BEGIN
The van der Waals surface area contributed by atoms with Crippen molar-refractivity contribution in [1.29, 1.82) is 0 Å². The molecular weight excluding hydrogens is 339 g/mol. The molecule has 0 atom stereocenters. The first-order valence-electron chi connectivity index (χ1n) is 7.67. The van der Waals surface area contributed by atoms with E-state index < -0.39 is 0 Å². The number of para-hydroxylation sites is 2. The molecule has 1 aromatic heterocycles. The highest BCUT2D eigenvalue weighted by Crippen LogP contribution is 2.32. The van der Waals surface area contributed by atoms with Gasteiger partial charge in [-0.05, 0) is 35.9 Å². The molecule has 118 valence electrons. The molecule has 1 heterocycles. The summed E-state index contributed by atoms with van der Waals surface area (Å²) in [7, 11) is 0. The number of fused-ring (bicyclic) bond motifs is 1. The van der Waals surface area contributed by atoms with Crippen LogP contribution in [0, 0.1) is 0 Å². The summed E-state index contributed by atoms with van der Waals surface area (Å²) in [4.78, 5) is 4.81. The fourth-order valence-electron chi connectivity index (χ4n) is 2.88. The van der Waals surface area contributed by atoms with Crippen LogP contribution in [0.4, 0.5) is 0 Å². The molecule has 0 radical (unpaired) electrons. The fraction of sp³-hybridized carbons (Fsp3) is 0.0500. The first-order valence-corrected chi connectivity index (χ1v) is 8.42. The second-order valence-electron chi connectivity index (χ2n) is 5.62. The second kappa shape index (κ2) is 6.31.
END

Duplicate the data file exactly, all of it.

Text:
The van der Waals surface area contributed by atoms with Crippen molar-refractivity contribution in [1.29, 1.82) is 0 Å². The molecular weight excluding hydrogens is 339 g/mol. The molecule has 0 atom stereocenters. The first-order valence-electron chi connectivity index (χ1n) is 7.67. The van der Waals surface area contributed by atoms with E-state index < -0.39 is 0 Å². The number of para-hydroxylation sites is 2. The molecule has 1 aromatic heterocycles. The highest BCUT2D eigenvalue weighted by Crippen LogP contribution is 2.32. The van der Waals surface area contributed by atoms with Gasteiger partial charge in [-0.05, 0) is 35.9 Å². The molecule has 118 valence electrons. The molecule has 1 heterocycles. The summed E-state index contributed by atoms with van der Waals surface area (Å²) in [7, 11) is 0. The number of fused-ring (bicyclic) bond motifs is 1. The van der Waals surface area contributed by atoms with Crippen LogP contribution in [0, 0.1) is 0 Å². The summed E-state index contributed by atoms with van der Waals surface area (Å²) in [4.78, 5) is 4.81. The fourth-order valence-electron chi connectivity index (χ4n) is 2.88. The van der Waals surface area contributed by atoms with Crippen LogP contribution in [0.4, 0.5) is 0 Å². The molecule has 0 radical (unpaired) electrons. The fraction of sp³-hybridized carbons (Fsp3) is 0.0500. The first-order valence-corrected chi connectivity index (χ1v) is 8.42. The second-order valence-electron chi connectivity index (χ2n) is 5.62. The second kappa shape index (κ2) is 6.31.